The Vigilante State


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Lazar Masih lies motionless on a bed at the Combined Military Hospital (CMH), Rawalpindi, struggling to stay alive. His 73-year-old frail body was a site of extreme brutality by a frenzied crowd of people, motivated by misplaced sentiments of religious fanaticism. Unfortunately, Lazar’s survival is a concern shared only by his family rather than the state which remains ineffectual to combat the rising incidence of vigilantism.

Around 6 am on May 25, 2024, the Mujahid Colony, situated in the northwest city of Sargodha, Punjab, almost 186 km from Lahore, woke up to an announcement blaring from the local mosque to congregate outside Lazar’s factory to avenge the alleged burning of the Quran by him. Within a short span, a small agitated group had gathered outside Lazar Masih’s factory accusing him of blasphemy.

Apart from the three Christian families, one of whom is Lazar Masih, the Mujahid Colony is predominantly a Muslim area and could not be accredited with a tranquil Christian-Muslim relations. According to the residents’ accounts recorded by a team led by the president of the Cecil & Iris Chaudhry Foundation (CICF), Ms Michelle Chaudhry, the blasphemy charges brought up against Lazar Masih (also known as Nazir Masih) were a consequence of a festering resentment between Lazar’s family and the local Muslim community over a drainage issue. Lazar’s nephew, Irfan Gill confirmed that the former’s grandsons were often drawn into a fight by the local Muslims over the same issue. Other accounts recorded in the report, point to an altogether different factor, suggesting the hostility emerged from the difference in the financial standing between the Muslims and Lazar’s family.

After spending an extended period in the United Arab Emirates, Lazar, a father of four, returned to Pakistan six years ago to set up a small shoe factory close to the Mujahid Colony, Sargodha. His booming business did not go well with the not-too-tolerant Muslim neighbours, waiting for an opportunity to provoke a fight.

On May 22, 2024, three days prior to the incident of May 25, 2024, the provocation was dispensed by Ayub, a neighbour working as a dairyman. Two of Lazar’s grandsons somehow got involved into a fight with Ayub and ended up going to the local police station to file a complaint against the dairyman.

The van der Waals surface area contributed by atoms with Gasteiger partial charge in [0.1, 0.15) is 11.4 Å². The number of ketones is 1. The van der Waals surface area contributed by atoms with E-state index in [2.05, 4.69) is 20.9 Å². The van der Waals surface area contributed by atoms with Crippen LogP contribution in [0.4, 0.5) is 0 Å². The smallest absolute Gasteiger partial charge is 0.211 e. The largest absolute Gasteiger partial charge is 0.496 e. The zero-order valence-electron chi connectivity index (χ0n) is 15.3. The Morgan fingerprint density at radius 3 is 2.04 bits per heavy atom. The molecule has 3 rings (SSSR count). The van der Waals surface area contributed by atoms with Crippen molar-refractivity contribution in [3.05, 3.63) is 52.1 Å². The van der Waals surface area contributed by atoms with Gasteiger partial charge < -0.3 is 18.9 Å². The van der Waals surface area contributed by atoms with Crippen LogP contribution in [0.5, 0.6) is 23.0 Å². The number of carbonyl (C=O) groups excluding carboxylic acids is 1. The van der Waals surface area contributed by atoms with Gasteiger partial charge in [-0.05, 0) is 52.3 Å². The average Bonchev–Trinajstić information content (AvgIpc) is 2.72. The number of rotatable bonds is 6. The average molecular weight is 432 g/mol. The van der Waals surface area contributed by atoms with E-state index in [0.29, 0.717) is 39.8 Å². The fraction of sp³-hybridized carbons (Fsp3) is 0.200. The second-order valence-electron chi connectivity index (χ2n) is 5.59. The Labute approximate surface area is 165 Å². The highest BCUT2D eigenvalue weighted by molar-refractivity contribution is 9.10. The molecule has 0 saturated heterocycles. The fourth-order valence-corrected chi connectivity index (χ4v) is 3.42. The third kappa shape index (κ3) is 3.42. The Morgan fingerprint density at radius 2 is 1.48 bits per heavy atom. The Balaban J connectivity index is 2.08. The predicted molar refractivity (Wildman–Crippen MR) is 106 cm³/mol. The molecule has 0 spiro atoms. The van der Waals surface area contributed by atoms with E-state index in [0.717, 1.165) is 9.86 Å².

Three days later, the Mujahid Colony’s loudspeakers were resounding with charges of blasphemy against Lazar Masih, who had allegedly burnt pages of the Holy Quran. Realising the gravity of what could lead into a life threatening situation for Lazar Masih, a member of another Christian family called the police emergency helpline.

By the time the police arrived outside Lazar Masih’s factory, a crowd of over a thousand had already gathered, angrily demanding the police to turn over the accused to them. “As compared to the crowd, the police were small in number,” said Irfan Gill, Lazar’s nephew.

As evidence, someone from the crowd handed a burnt Quran to the police, claiming that Lazar Masih had picked it from the mosque to burn it in front of his factory. As the mob grew larger, the police, anticipating danger, quickly called for reinforcements. But by the time they arrived, the mob had already set fire to Lazar’s factory and destroyed his house.

Though the District Police Officer (DPO) rescued Lazar Masih’s family, he was unable to rescue Lazar Masih from the merciless crowd. In fact, instead of coming down heavily on the crowd, the police ceded to the crowd’s demand of handing over Lazar Masih.

The 73-year-old was dragged on the street, violently beaten, kicked and tortured by a crowd revelling in its barbarity. Somehow, in the midst of what could only be described as heathen barbarism, an ambulance service was called to rescue Lazar. The mob attacked the ambulance forcing the driver to flee. The special police squad arrived to take Lazar to the DHQ Hospital, but there seemed to be no let up to the crowd’s madness as it followed his mangled body to surround the hospital. From there the security agencies transferred him to CMH Sargodha and finally brought to be treated at CMH, Rawalpindi. “His condition is critical from multiple head injuries,” confirmed Ms Michelle Chaudhry, president of the CICF.

His nephew, Irfan Gill, believed the incident was premeditated to specifically target Lazar’s factory. After the imposition of Section 144, nearly all the Christian residents of the area have fled to safe locations.

For security reasons the whereabouts of Lazar’s wife, daughters in law, and grandchildren are not known who are in protective custody at an unknown location.

Lazar Masih has been charged under FIR # SGD-URA-005256 with offences under Sections 295 A and B of the Pakistan Penal Code and, surprisingly, under the Anti-Terrorism Act of 1997. The complainant in the FIR is a local councillor.

Meanwhile, the police filed FIR # SGD-URA-005257 against 44 named individuals and 450 unnamed persons, including 35-40 women, for their involvement in instigating mob violence.


Shehar Bano Khan
Shehar Bano Khan
The writer is a senior journalist and writer who formerly worked for Friday Times, Frontier Post and the Dawn. She is currently associated with The Scoop as Consulting Editor.


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